July 14, 2006

Map to ‘Pirates’ Gold Keeps Hollywood Guessing

By Gregg Kilday

LOS ANGELES -- Given the intensity with which the media scrutinize movie ticket sales, last weekend's record $136 million opening of Walt Disney Pictures' "Pirates of the Caribbean: Dead Man's Chest" was reported as if it were manna in a box office desert.

Certainly, "Dead Man's Chest" was good news for beleaguered theater owners. And the movie has kept up its torrid pace this week, with $18.1 million on Monday, $15.7 million on Tuesday (a record Tuesday haul) and $14.2 million on Wednesday. It also was good news for Disney, even if the studio, rather than going on a spending spree, is preparing for cutbacks.

But the rest of the industry shouldn't break out the champagne just yet, because "Dead Man's Chest" doesn't offer any obvious object lessons. Often, a surprise hit, like the movie's predecessor, 2003's "Pirates of the Caribbean: The Curse of the Black Pearl," relaunches a genre. 2000's "Gladiator" ushered in a new wave of historical epics; 2002's "Chicago" triggered the development of a dozen musicals, even if most have yet to find their way to the screen.

After the resounding 1995 flop of "Cutthroat Island," pirate movies had been left for dead. And the first "Pirates" hasn't really inspired a resurrection of that subgenre. The "Pirates" movies don't point the way to other period romps, either. "Casanova," released under Disney's Touchstone label, tried that in December, but grossed just $11 million. Similarly, last fall's "The Legend of Zorro" only managed to swashbuckle its way to a domestic gross of $46 million, less than half of the $94 million that 1998's "The Mask of Zorro" collected.

To lure in moviegoers of all ages, "Dead Man's Chest," as written by Ted Elliott and Terry Rossio and directed by Gore Verbinski, promised not just comedy and romance, but also action and fantasy. But blending those disparate qualities is no slam dunk as the current "Superman Returns" is discovering: It may have a taste of all four elements, but not in the same sure-fire recipe.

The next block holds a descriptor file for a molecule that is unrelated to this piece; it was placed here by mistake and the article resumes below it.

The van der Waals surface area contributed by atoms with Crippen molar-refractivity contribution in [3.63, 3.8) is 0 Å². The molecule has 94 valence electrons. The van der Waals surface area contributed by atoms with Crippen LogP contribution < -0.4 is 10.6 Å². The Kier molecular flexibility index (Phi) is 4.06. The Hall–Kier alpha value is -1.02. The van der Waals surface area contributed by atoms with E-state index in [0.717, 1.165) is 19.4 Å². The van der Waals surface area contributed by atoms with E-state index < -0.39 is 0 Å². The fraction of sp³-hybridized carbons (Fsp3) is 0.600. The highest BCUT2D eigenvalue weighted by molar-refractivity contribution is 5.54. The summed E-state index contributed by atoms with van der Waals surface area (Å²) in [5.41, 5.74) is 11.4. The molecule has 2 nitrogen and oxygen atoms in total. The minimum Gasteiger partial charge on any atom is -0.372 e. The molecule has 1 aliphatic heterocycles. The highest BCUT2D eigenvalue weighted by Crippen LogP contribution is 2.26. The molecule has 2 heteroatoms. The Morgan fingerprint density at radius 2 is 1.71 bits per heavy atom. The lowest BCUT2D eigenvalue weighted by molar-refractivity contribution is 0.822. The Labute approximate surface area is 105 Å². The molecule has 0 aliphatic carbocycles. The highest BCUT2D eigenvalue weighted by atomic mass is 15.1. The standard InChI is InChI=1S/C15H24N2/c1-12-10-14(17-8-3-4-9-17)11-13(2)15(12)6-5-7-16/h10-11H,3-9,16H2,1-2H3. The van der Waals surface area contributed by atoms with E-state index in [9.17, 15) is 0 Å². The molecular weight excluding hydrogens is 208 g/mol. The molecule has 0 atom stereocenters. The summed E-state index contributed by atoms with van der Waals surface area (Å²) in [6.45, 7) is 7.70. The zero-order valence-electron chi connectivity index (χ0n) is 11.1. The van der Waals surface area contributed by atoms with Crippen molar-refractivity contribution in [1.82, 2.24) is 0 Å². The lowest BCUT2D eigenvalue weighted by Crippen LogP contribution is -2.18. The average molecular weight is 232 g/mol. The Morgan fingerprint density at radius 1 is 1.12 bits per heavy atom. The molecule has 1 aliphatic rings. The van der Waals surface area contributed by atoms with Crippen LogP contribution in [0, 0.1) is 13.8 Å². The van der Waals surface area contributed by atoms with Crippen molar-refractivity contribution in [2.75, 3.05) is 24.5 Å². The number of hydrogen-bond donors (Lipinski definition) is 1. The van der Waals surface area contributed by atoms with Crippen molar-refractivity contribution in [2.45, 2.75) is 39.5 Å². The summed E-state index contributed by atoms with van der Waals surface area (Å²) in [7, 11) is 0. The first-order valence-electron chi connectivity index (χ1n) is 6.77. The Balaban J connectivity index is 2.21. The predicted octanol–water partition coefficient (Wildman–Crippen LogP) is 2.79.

"Dead Man's Chest" attracted men and women, young and old, thanks to a trio of stars -- Johnny Depp, Orlando Bloom and Keira Knightley -- with broad appeal. And yet, individually, none of them has ever before shown the same boxoffice moxie.

Depp has headlined three previous movies that have grossed more than $100 million: Last summer's "Charlie and the Chocolate Factory" ($206 million), the first "Pirates" ($305 million) and 1999's "Sleepy Hollow" ($101 million). He also was part of the ensemble cast in 1986's "Platoon" ($138 million). But this year, headlining "The Libertine," which bowed in just 815 locations, he attracted just $4.8 million. He's a proudly idiosyncratic actor, who requires the right, crowd-pleasing role to perform as an opening weekend draw.

Bloom might have even more blockbusters on his resume -- the three "The Lord of the Rings" movies, the first "Pirates," "Troy" and "Black Hawk Down" -- but in each he has been part of an ensemble. When he has taken centerstage -- in the period "Kingdom of Heaven" ($47 million) and the contemporary "Elizabethtown" ($27 million) -- he has stumbled. Same with Knightley. Although her recent "Pride & Prejudice" did respectable art-house numbers ($39 million), the hard-edged "Domino" only mustered $10 million.

With "Dead Man's Chest" though, the sum has proven wildly more popular than its individual parts. Anyone looking to ape its success is going to find duplicating its formula a maddeningly difficult proposition. The "Pirates" movies actually are sui generis -- they don't offer any easy maps for other treasure-hunters to follow.

Reuters/Hollywood Reporter